# Thread: Therefore, there is a god

1. Originally Posted by Angra Mainyu
An alien running a simulation might answer prayers, and most people would not call it a god, but an alien. This may well increase the overall level of confusion, which is high already just because of the type of argument you're trying to make. But I'll assume for the sake of the argument that you're right, and in particular, I will assume for the sake of the argument that any agent that answers prayers is a god.
The logic of this argument is not dependent on the interpretation of the vocabulary. You yourself demonstrated this by substituting to the lexical vocabulary the mute variables S1, S2 and S3.

Given this, and as far as the logic of this argument is concerned, we don't have to assume anything not already in it. In fact, you can't add any new assumption. It would be like trying to argue that p or not p might not be true if I can find some way to slip in a new proposition in there, like (p or not p) and 2 = 3. So, you can slip in something like "god doesn't exist" or some such.

Once the logic of it is clear to you, then you have to deal with possible interpretations. On this particular point, which is important, since the logic of the argument doesn't depend on the interpretation of the vocabulary, you can take the word "god" as meaning anything you like, the argument will still be a logical truth. Now, if it's true for all interpretations, it's also true for all interpretations which we will find very annoying. We don't care that the argument can also prove there will be a tomorrow. What bothers us is that it also proves that there is a god in the usual sense of the word, or indeed in any conceivable sense of that word. What matters here is that we cannot dismiss any of these interpretations because it's there, like a pile of rubbish. Some rubbish won't bother you so much but the god one should draw your attention. This is in effect a conjunction of interpretations, all true, and so you have to pay attention to the most annoying of them because it's there and it won't go away unless you found what's really wrong with the logic of this argument, if anything at all.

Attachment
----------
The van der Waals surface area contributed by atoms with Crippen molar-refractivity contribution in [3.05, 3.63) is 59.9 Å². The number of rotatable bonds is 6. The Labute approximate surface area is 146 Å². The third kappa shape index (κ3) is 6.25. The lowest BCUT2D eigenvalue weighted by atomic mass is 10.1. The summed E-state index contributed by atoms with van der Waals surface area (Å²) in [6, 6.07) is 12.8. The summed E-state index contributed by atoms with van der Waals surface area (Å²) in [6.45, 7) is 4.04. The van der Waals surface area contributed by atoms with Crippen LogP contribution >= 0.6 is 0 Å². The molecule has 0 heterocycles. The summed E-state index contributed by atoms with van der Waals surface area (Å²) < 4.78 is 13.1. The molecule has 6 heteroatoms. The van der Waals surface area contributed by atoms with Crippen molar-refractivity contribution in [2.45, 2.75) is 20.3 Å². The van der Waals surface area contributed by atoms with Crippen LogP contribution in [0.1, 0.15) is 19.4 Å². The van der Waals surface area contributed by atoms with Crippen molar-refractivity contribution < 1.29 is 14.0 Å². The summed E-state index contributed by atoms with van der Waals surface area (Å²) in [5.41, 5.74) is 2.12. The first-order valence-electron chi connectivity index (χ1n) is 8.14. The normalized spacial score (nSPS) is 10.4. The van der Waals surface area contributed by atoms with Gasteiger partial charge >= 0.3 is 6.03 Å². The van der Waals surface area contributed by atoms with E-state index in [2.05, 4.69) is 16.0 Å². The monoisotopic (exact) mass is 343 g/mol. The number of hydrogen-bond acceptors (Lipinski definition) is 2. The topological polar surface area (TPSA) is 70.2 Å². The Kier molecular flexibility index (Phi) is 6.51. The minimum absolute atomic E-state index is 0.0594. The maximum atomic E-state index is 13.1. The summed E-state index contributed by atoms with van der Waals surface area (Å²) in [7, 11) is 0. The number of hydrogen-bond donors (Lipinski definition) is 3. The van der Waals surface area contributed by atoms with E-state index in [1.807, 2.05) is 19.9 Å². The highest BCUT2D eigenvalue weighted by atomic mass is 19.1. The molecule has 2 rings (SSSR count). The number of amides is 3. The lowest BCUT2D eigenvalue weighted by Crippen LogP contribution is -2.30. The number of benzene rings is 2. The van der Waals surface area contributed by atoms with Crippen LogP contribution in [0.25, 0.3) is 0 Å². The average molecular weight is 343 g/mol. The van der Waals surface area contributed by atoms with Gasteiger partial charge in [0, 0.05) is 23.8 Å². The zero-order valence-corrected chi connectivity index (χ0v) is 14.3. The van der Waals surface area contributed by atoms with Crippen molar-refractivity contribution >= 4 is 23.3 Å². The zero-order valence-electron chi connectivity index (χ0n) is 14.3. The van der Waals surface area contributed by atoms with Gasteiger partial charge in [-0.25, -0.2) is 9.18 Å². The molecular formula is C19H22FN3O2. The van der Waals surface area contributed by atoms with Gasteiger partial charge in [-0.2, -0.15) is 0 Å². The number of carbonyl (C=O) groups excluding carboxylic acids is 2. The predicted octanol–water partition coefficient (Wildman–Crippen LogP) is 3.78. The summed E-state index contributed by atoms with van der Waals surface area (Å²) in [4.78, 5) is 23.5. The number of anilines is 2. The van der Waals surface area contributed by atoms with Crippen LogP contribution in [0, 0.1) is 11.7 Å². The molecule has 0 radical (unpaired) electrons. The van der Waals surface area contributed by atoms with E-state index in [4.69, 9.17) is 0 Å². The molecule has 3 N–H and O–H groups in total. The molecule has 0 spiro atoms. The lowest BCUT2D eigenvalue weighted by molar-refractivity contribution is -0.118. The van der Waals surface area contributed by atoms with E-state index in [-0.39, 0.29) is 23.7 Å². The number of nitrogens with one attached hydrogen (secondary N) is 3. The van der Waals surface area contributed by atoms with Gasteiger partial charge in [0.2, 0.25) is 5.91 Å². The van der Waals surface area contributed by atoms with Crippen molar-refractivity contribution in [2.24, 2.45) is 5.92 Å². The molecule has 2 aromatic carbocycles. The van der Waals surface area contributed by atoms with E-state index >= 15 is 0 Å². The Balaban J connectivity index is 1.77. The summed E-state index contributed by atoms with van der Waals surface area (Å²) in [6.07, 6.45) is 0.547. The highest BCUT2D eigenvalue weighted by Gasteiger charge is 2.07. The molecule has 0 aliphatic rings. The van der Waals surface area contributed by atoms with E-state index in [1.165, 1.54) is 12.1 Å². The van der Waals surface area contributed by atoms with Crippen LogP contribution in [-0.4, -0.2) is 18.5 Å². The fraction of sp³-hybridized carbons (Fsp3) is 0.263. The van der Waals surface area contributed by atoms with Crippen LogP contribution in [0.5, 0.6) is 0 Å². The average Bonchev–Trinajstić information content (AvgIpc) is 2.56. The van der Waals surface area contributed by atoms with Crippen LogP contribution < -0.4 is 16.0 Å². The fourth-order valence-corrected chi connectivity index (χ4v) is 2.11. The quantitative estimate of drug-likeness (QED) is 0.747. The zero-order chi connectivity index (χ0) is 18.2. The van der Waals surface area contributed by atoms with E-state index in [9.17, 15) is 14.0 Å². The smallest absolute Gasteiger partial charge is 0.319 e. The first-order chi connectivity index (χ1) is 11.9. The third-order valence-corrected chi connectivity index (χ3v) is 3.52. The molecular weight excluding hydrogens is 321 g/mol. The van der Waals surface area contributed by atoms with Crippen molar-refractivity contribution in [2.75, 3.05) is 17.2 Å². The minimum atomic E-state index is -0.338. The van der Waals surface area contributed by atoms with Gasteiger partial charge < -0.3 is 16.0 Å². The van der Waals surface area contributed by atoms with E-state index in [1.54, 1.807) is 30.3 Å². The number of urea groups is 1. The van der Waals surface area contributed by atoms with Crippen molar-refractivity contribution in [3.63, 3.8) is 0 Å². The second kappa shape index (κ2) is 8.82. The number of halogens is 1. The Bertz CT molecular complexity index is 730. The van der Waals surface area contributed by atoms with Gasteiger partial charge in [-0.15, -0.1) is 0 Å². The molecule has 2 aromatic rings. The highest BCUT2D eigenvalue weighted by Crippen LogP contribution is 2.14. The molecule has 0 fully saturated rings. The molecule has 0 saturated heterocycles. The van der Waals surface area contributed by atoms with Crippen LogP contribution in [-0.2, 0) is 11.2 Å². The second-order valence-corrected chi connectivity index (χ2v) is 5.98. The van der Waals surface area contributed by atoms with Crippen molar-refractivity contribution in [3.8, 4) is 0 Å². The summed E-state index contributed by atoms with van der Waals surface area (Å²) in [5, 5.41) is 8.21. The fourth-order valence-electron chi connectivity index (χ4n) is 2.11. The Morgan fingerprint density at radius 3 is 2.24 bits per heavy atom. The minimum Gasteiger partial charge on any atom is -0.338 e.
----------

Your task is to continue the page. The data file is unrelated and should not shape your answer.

EB

2. Originally Posted by Speakpigeon
The logic of this argument.....
What logic?

3. Originally Posted by ruby sparks
Originally Posted by Speakpigeon

How so exactly?

Intuition is fine but you have to explain what's wrong with this statement, if anything. It won't be good enough for you merely to make suggestions as to what might be wrong there. Anyone can do that and it doesn't look good.

I'm not saying your intuition is wrong but it's a fact that the statement is a logical truth (or tautology, in modern parlance). If you want to claim otherwise, which I would understand, you'll have to support your claim with something much more substantial than mere suggestions.
EB